Monday, September 9, 2013
Donna Lou Edwards still is getting used to the title “nurse of the year.”
The nurse manager in the Department of Cardiovascular Sciences at the Brody School of Medicine at East Carolina University received the honor at a recent banquet for nurses who work in the school’s group medical practice, ECU Physicians. She has been a nurse for 30 years, starting at Pitt County Memorial Hospital, and has worked at ECU since 1995.
Five other nurses, Susan Eubanks, Jandra Thomas, Melissa Ewell, Celia Whitehurst and Cathy Rademacher, also were finalists.
“I was very humbled to be chosen,” Edwards said. “I personally knew two of the other candidates and know how hard they work in their areas. I truly felt that my hard work had also been recognized. I hate to call my work, work. It really is part of my life.”
Edwards has a nursing degree from the University of North Carolina at Chapel Hill. She was one of the first nurses to work on the medical center’s cardiac surgery program beginning in the 1980s when she worked at the hospital.
“I was privileged to care for the first patient on the first night shift,” she said. “It was a great year with Dr. (W. Randolph) Chitwood, and he taught the nurses about post-surgical cardiac care and held us to a very high standard when caring for the patients. He also allowed us to be critical thinkers and listened to us when we concerned about issues with the patients. We all worked together as one big team back then.”
Edwards now manages the cardiac and vascular surgery outpatient clinic at the East Carolina Heart Institute at ECU. There, she makes sure patients’ files are complete with lab and test results, clinic notes and a care plan and ensures the clinic operates efficiently.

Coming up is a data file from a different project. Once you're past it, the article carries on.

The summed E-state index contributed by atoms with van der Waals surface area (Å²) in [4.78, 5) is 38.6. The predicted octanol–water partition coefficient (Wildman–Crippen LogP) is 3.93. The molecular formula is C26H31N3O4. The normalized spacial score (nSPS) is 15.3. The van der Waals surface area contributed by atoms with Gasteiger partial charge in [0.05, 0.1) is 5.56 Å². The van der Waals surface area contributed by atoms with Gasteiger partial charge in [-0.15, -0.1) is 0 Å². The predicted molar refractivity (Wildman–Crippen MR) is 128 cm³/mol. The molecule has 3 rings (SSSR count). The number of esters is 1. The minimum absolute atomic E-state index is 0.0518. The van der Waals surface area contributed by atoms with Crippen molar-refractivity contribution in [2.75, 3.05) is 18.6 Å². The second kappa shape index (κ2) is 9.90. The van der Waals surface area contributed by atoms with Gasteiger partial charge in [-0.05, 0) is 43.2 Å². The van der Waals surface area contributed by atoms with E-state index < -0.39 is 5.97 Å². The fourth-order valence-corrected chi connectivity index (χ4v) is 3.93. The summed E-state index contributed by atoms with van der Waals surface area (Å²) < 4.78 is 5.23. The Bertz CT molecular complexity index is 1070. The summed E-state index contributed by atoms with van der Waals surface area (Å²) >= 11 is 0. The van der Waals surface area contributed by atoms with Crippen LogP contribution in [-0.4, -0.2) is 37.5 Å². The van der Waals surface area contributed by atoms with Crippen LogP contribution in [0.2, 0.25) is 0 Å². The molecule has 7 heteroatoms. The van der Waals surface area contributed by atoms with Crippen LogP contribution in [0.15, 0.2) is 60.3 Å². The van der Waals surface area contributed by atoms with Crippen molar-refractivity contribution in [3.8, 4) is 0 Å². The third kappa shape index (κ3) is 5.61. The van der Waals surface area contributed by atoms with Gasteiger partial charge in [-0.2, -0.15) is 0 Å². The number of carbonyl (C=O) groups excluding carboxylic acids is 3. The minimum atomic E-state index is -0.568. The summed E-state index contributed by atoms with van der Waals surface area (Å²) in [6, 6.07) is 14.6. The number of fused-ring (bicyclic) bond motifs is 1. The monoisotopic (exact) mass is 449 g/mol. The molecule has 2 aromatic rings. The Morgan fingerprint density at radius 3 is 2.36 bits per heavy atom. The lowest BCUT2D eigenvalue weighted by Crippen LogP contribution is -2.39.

“She is an exemplary model of organization and efficient process that not only keeps our clinics running efficiently but also with utmost compassion for our patients,” said Chitwood, director of the heart institute and the physician who led the development of the medical center’s heart surgery program in the 1980s. “I can think of no other person as dedicated to the mission of our medical school and who has had such long-standing commitment to the treatment of cardiovascular disease patients in this region.”
Edwards said she is honored to have been named nurse of the year and to have the opportunity to work with “great professors, physicians and nurses.”
“The knowledge a nurse can gain from working with an academic physicians practice is limitless,” she said. “You just have to be interested enough to learn the disease process of the patients that you care for.”
For 10 years, Edwards has worked on Project Health for Leon, a nonprofit group that delivers medical care and education to the city of Leon, Nicaragua. She travels to the country for two weeks each year, paying her own way, organizing a surgical clinic that helps people with heart valve disease who otherwise most likely would not receive medical care.
“My first experiences there changed my life and have made me a better person and nurse,” she said.
Closer to home, Edwards is a volunteer organist, pianist and choir director at Salem United Methodist Church in Simpson. She also sings soprano in a three-part women’s group called the Beatitudes. She lives in the village on the family farm of her husband, Kyle. They have been married 28 years and have three sons.
Edwards is a graduate of Pantego High School in Beaufort County and the daughter of Larry and Betty Lou Linton. Her father is a heart-failure and stroke patient. “Being in cardiac care for all these years has helped me and my family cope with Dad’s illness,” she said. “It has been a divine plan.”
via The Daily Reflector.